Music mogul Simon Fuller has launched legal action against TV host Simon Cowell, claiming his X Factor ITV1 show copies his Pop Idol format.
Cowell (centre) with Louis Walsh and Sharon Osbourne on X Factor
Fuller's company 19 TV, which created Pop Idol and American Idol, is taking action against producer FremantleMedia, Cowell and his firms Simco and Syco.
"19 TV will be pressing for a speedy trial to resolve the matters as swiftly as is possible," a 19 spokesman said.
FremantleMedia denied the claim, while Cowell branded it "utterly ridiculous".
19 is claiming breach of contract and breach of copyright.
Cowell became a household name after appearing as an outspoken judge on ITV talent show Pop Idol, which first aired in 2001.
The show, which helped create pop stars Will Young, Gareth Gates and Michelle McManus, attracted 12 million viewers for the final of its second series in December 2003.
He was also a judge in the show's US equivalent, American Idol, which won more than 31 million viewers during its final in May.
He has now set up a production company, Syco, and appears as a judge in its first show - The X Factor.
Simon Fuller was behind the success of the Spice Girls and S Club 7
A talent show in which wannabes face Cowell and fellow judges Sharon Osbourne and Louis Walsh, The X Factor's first episode was broadcast on Saturday.
As well as claiming copyright infringement, 19 TV is suing for breach of contract because it claims a number of X Factor's production team also worked on Pop Idol and signed contracts that restricted them from working on rival shows.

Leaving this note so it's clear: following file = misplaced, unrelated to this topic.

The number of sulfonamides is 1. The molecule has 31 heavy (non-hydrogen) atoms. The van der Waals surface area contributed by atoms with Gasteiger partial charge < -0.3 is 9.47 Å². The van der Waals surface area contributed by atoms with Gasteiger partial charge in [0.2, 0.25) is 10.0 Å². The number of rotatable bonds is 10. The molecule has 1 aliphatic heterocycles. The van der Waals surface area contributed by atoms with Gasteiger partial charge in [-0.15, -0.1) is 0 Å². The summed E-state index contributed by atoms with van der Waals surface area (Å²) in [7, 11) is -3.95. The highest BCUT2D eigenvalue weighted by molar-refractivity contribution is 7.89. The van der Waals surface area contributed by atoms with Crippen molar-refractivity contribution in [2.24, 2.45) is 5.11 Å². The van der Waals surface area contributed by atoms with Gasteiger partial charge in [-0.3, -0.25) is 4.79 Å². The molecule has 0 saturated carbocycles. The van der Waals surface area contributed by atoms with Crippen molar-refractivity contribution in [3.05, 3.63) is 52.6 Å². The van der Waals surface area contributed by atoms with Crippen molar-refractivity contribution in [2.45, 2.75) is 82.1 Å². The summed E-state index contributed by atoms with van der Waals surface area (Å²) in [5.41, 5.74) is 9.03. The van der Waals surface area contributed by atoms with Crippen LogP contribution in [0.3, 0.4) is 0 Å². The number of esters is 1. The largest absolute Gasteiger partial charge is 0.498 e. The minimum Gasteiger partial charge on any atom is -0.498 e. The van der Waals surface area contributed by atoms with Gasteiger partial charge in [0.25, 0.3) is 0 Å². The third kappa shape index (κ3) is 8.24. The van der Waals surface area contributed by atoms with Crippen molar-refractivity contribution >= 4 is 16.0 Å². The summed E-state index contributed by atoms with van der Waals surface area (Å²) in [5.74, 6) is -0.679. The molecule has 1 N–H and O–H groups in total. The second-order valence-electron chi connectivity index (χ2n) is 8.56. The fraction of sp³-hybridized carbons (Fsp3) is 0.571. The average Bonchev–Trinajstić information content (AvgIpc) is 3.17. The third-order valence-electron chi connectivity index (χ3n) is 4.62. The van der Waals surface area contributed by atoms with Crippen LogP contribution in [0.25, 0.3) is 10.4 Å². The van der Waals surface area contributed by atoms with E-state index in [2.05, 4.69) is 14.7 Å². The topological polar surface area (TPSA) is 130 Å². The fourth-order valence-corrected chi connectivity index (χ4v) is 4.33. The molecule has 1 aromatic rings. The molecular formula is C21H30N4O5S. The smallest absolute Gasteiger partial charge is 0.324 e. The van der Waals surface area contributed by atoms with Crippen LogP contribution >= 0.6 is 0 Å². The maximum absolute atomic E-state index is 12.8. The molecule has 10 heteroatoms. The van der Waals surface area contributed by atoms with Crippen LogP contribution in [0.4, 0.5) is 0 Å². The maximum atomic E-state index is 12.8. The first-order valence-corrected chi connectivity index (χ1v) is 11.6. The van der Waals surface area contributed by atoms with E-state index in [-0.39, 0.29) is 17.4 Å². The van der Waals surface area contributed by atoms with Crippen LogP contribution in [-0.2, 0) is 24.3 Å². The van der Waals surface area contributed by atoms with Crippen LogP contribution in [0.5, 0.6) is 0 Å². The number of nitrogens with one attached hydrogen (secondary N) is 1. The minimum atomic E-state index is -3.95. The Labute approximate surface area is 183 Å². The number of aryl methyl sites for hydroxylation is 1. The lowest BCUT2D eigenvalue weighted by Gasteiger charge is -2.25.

But Cowell branded the claim "totally and utterly ridiculous".
Spokesman Max Clifford told BBC News Online: "Does this mean that Granada could sue the BBC for creating EastEnders because it made Coronation Street first?
"Look at New Faces, Opportunity Knocks, there have always been television talent programmes.
"Indeed, Popstars' producers tried to sue Pop Idol and that didn't get anywhere."
FremantleMedia - whose Talkback Thames subsidiary produces X Factor - said in a statement: "We deny the allegations made in the writ and in the press. We will defend any action vigorously and we hope to resolve the matter amicably."
"The X Factor is a different format to Pop Idol," it added.
Simon Fuller, who runs management company 19, was the man behind enormously successful pop acts such as the Spice Girls and S Club 7 before creating Pop Idol.
Last year, he was named the most influential person in the UK music business by industry magazine Music Week.
He also became the first British music manager since The Beatles' Brian Epstein to hold the top three positions in the US chart, with singles by artists from American Idol.